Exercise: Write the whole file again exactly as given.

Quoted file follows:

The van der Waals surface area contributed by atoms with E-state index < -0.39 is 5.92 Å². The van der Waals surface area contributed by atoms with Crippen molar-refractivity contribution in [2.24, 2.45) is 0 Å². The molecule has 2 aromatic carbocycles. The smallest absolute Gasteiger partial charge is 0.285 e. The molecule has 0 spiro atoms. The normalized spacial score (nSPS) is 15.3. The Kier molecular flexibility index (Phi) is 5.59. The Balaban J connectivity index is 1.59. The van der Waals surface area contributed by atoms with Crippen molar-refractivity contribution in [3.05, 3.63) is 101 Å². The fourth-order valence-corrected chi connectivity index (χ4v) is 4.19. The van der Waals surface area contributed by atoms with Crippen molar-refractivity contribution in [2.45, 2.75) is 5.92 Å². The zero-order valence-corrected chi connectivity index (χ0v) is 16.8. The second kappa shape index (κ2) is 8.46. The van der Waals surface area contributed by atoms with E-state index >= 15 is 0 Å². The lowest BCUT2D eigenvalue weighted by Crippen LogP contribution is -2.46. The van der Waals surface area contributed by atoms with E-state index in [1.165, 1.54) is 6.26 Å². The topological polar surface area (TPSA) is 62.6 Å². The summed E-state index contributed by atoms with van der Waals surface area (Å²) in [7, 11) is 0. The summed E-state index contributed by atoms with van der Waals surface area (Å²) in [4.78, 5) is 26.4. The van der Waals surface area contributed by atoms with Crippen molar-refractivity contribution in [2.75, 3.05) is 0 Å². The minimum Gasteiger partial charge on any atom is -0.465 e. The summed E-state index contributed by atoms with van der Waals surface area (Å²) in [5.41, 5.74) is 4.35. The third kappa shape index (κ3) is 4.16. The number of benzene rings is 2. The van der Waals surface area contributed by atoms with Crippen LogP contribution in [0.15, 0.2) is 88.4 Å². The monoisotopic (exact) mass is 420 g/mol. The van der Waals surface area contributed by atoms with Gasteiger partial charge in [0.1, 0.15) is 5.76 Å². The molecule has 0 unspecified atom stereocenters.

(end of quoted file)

The van der Waals surface area contributed by atoms with E-state index < -0.39 is 5.92 Å². The van der Waals surface area contributed by atoms with Crippen molar-refractivity contribution in [2.24, 2.45) is 0 Å². The molecule has 2 aromatic carbocycles. The smallest absolute Gasteiger partial charge is 0.285 e. The molecule has 0 spiro atoms. The normalized spacial score (nSPS) is 15.3. The Kier molecular flexibility index (Phi) is 5.59. The Balaban J connectivity index is 1.59. The van der Waals surface area contributed by atoms with Crippen molar-refractivity contribution in [3.05, 3.63) is 101 Å². The fourth-order valence-corrected chi connectivity index (χ4v) is 4.19. The van der Waals surface area contributed by atoms with Crippen molar-refractivity contribution in [2.45, 2.75) is 5.92 Å². The zero-order valence-corrected chi connectivity index (χ0v) is 16.8. The second kappa shape index (κ2) is 8.46. The van der Waals surface area contributed by atoms with E-state index >= 15 is 0 Å². The lowest BCUT2D eigenvalue weighted by Crippen LogP contribution is -2.46. The van der Waals surface area contributed by atoms with E-state index in [1.165, 1.54) is 6.26 Å². The topological polar surface area (TPSA) is 62.6 Å². The summed E-state index contributed by atoms with van der Waals surface area (Å²) in [7, 11) is 0. The summed E-state index contributed by atoms with van der Waals surface area (Å²) in [4.78, 5) is 26.4. The van der Waals surface area contributed by atoms with Crippen molar-refractivity contribution in [2.75, 3.05) is 0 Å². The minimum Gasteiger partial charge on any atom is -0.465 e. The summed E-state index contributed by atoms with van der Waals surface area (Å²) in [5.41, 5.74) is 4.35. The third kappa shape index (κ3) is 4.16. The number of benzene rings is 2. The van der Waals surface area contributed by atoms with Crippen LogP contribution in [0.15, 0.2) is 88.4 Å². The monoisotopic (exact) mass is 420 g/mol. The van der Waals surface area contributed by atoms with Gasteiger partial charge in [0.1, 0.15) is 5.76 Å². The molecule has 0 unspecified atom stereocenters.